How to Teach Cyber Safety in Kindergarten
One reality of the increasingly connected K–12 classroom is even the youngest students are routinely going online, using email and engaging with mobile apps that collect their information.
But how do you teach a child as young as 5 how to safely navigate such technology?
“Kids have a hard time understanding there is someone on the other end of a computer,” says Laurie Salvail, a curriculum development specialist with the National Integrated Cyber Education Research Center (NICERC), a division of the Cyber Innovation Center in Louisiana.
The key to teaching young children about correct online behavior, she says, is to adopt age-appropriate lessons and strategies — and not scare them.
MORE FROM EDTECH: Learn ways K–12 schools can better prevent phishing attacks.
K–12 Schools Use Video to Teach Digital Citizenship
The reality, experts say, is young children may play games or use apps that include a chat option. The key is to prepare them.
For example, Salvail says, educators can encourage kindergartners not to disclose personal information by teaching them not to share information online that they would not tell a stranger they meet in the grocery store.
“We would tell [someone online] we love to play soccer, but not that we play on a particular field every Wednesday,” she says.
Kelly Mendoza, senior director of education programs for Common Sense Media, says the nonprofit organization launched a revamped, free curriculum in August aimed at educating young children about digital citizenship using cartoon characters — called Digital Citizens — in songs and videos.
“We know that song and movement is a great way to engage young kids,” Mendoza says, adding that it helps them to retain what they have learned.
The curriculum focuses on media balance and well-being, privacy and security, building an online reputation, bullying and more.
Common Sense Media has 780,000 educators and 70,000 schools registered nationwide.
“We don’t take an anti-tech approach to this,” Mendoza says. “We know kids are using technology. We just want them to be safe and responsible at this age. And it is important to teach these lessons early.”
That approach has been endorsed by the U.S. Department of Homeland Security, which — through the National Initiative For Cybersecurity Careers and Studies — hosts cybersecurity-related resources for K–8 students and teachers. The Stop.Think.Connect Toolkit, for example, includes helpful resources for K–8 students, including social media tips, online gaming tips, kids’ presentations and more.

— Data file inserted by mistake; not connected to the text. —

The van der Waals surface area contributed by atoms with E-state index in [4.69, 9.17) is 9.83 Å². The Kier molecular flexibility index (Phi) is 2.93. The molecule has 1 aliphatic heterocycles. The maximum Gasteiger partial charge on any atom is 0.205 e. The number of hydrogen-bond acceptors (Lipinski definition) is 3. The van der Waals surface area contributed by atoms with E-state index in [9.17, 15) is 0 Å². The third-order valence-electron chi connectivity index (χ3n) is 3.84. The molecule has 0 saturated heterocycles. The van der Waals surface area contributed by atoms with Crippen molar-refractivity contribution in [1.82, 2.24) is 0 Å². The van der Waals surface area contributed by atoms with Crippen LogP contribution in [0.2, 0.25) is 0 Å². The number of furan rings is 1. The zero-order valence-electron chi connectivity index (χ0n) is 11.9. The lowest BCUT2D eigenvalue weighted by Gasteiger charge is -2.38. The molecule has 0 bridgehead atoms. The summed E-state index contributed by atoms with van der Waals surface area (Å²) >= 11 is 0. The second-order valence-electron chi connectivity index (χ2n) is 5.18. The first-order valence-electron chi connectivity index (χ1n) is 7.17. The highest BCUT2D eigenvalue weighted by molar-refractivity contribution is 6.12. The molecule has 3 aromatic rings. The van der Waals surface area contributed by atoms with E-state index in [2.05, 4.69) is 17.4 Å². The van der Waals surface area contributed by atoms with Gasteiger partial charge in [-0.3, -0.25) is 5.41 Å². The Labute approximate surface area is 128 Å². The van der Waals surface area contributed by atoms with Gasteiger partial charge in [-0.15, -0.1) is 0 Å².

Online Resources Offer Guidelines to Reach Younger Students
In addition to Common Sense Media’s Digital Citizenship curriculum, teachers can look to NICERC for online curricula. The organization has developed a library of cyber curricula resources for K–12.
“As an educator, I recommend introducing topics in the classroom that will encourage students to ask questions. Many students take classroom content at face value and never ask more ‘why's,’” says Latasha McCord, program manager for cybersecurity formal education at DHS. “Doing so will get them ready for the real-world challenges that await as well as begin to consider the opportunities that exist. Students as young as kindergarten age can get started on the road to cybersecurity jobs by exploring fun, interactive programs that will introduce them to concepts and skills they can use in the future, like coding, math, cryptography and logic.”
Douglas Levin, president of EdTech Strategies, says young children should also be taught safe password practices.
“It’s helping them to understand that a password is really meant to be a secret and not one to share with your friends,” he says.
He also suggests teaching children that if they encounter anything online that makes them feel uncomfortable, they should tell an adult.
“It’s important they feel they can talk to someone and won’t get in trouble for having that conversation,” he says.
Salvail and Brittany Pike, a fellow NICERC curriculum development specialist, say such lessons can become more nuanced as children get older.
“Digital literacy is a new language almost, and they are learning it at younger and younger ages,” Pike says.